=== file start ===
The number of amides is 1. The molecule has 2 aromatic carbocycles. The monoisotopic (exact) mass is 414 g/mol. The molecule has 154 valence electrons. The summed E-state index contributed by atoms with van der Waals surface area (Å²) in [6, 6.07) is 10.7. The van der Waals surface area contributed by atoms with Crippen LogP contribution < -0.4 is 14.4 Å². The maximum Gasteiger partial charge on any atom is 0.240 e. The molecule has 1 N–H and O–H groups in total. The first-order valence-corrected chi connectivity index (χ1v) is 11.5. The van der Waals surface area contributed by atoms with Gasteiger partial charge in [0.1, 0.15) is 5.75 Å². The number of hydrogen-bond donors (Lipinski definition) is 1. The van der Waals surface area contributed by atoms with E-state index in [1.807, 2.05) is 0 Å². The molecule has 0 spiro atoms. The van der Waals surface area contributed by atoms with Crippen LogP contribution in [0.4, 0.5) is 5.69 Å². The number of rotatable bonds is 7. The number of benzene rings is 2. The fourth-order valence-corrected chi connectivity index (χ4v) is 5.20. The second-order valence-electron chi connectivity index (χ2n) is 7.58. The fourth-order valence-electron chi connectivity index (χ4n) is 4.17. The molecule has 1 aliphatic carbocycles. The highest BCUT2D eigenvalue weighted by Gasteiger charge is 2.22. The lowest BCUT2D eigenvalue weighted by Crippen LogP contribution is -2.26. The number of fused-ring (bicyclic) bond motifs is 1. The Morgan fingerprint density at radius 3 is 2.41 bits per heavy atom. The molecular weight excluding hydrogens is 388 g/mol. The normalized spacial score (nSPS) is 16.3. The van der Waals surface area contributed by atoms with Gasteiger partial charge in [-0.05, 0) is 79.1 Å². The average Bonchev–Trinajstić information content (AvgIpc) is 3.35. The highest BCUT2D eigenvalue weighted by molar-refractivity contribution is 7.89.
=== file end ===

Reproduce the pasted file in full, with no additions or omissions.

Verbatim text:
The number of amides is 1. The molecule has 2 aromatic carbocycles. The monoisotopic (exact) mass is 414 g/mol. The molecule has 154 valence electrons. The summed E-state index contributed by atoms with van der Waals surface area (Å²) in [6, 6.07) is 10.7. The van der Waals surface area contributed by atoms with Crippen LogP contribution < -0.4 is 14.4 Å². The maximum Gasteiger partial charge on any atom is 0.240 e. The molecule has 1 N–H and O–H groups in total. The first-order valence-corrected chi connectivity index (χ1v) is 11.5. The van der Waals surface area contributed by atoms with Gasteiger partial charge in [0.1, 0.15) is 5.75 Å². The number of hydrogen-bond donors (Lipinski definition) is 1. The van der Waals surface area contributed by atoms with E-state index in [1.807, 2.05) is 0 Å². The molecule has 0 spiro atoms. The van der Waals surface area contributed by atoms with Crippen LogP contribution in [0.4, 0.5) is 5.69 Å². The number of rotatable bonds is 7. The number of benzene rings is 2. The fourth-order valence-corrected chi connectivity index (χ4v) is 5.20. The second-order valence-electron chi connectivity index (χ2n) is 7.58. The fourth-order valence-electron chi connectivity index (χ4n) is 4.17. The molecule has 1 aliphatic carbocycles. The highest BCUT2D eigenvalue weighted by Gasteiger charge is 2.22. The lowest BCUT2D eigenvalue weighted by Crippen LogP contribution is -2.26. The number of fused-ring (bicyclic) bond motifs is 1. The Morgan fingerprint density at radius 3 is 2.41 bits per heavy atom. The molecular weight excluding hydrogens is 388 g/mol. The normalized spacial score (nSPS) is 16.3. The van der Waals surface area contributed by atoms with Gasteiger partial charge in [-0.05, 0) is 79.1 Å². The average Bonchev–Trinajstić information content (AvgIpc) is 3.35. The highest BCUT2D eigenvalue weighted by molar-refractivity contribution is 7.89.